Jonathan Chait has a theory about why Trump’s success took him and other pundits by surprise: “The Republican Party turns out to be filled with idiots. Far more of them than anybody expected.” But this idea is singularly unhelpful. It actually helps absolve Trumpkins of responsibility: Idiots are usually not held accountable for their acts.
Thankfully, we have actual data on Trump’s supporters. Far from being idiots, they are people who would normally be considered functioning and successful. Trump’s supporters are better educated and wealthier than the American average.
Rather than characterizing them as losers who are easily fooled, Trump’s supporters—who amount to at least a plurality of the Republican primary electorate—deserve to be looked at in their own terms. Trump’s essential appeal is based on racism. He launched his campaign talking about Mexican “rapists,” and subsequently stirred up xenophobia against many other groups, especially Muslims. His racist pitch succeeded because the Republican Party is overwhelmingly white and has relied heavily on dog-whistle appeals to racism since the early 1960s.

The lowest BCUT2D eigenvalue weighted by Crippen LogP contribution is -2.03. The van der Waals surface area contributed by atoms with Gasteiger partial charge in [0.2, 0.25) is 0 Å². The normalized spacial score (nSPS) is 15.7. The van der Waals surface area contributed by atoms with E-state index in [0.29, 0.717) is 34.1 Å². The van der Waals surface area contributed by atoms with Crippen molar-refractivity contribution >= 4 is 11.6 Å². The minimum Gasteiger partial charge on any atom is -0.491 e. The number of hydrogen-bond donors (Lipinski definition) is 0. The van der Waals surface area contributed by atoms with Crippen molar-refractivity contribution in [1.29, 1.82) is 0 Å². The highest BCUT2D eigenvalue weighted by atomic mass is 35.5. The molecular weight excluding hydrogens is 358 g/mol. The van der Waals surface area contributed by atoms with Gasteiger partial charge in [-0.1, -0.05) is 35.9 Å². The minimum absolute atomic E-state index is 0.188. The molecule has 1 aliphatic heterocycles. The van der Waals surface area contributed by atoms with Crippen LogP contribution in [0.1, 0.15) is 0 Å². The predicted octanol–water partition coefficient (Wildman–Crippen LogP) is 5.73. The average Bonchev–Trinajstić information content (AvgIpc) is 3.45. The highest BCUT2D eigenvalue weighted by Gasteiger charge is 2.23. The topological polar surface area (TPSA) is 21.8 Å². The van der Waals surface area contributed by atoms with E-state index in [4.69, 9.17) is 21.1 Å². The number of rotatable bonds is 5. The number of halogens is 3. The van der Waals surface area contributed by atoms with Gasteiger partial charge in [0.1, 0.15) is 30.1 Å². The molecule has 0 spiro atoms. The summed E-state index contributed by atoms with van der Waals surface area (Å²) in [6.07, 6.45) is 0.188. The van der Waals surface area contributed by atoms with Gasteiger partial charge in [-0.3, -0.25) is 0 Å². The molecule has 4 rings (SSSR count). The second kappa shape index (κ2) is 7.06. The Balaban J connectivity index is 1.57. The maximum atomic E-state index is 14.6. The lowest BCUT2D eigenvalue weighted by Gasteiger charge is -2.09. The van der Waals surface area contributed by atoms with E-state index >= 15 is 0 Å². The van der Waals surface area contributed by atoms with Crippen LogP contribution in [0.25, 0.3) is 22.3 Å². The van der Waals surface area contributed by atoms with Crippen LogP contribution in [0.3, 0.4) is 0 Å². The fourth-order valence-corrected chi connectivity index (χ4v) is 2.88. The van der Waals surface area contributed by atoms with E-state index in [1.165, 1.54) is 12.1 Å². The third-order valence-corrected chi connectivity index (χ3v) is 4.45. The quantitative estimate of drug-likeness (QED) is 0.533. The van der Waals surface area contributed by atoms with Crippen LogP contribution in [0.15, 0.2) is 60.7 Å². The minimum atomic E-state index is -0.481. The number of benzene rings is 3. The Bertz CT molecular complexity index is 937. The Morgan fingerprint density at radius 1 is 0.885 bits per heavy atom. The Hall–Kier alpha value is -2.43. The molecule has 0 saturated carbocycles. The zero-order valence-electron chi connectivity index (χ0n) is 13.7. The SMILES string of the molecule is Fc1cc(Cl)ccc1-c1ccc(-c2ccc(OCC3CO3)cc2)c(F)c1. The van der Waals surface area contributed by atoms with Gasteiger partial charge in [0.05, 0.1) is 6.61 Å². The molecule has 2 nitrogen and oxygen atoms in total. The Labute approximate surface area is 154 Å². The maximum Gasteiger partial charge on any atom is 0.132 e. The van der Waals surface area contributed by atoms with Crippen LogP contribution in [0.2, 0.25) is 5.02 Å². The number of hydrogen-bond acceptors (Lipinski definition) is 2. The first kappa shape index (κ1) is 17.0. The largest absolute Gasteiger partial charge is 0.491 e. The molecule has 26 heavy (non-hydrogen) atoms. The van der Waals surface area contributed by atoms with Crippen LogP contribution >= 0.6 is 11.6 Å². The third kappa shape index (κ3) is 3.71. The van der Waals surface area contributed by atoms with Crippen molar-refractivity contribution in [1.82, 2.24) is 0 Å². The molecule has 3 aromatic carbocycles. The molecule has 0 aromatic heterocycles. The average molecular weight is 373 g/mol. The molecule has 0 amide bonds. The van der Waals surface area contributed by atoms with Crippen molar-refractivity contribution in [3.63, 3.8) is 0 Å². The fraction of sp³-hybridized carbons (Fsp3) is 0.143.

Trump is appealing to the aggrieved privilege of well-to-do white Republicans who feel threatened by America’s changing demographics and challenges to the traditional racial hierarchy in the age of Obama.
Racism is evil, but it is not idiotic from the point of view of racists. White racists see themselves as benefitting from Trump’s proposal to shore up the old racial status quo. Their value system deserves to be challenged, but they aren’t being fooled by Trump. They know what he’s selling and they like it.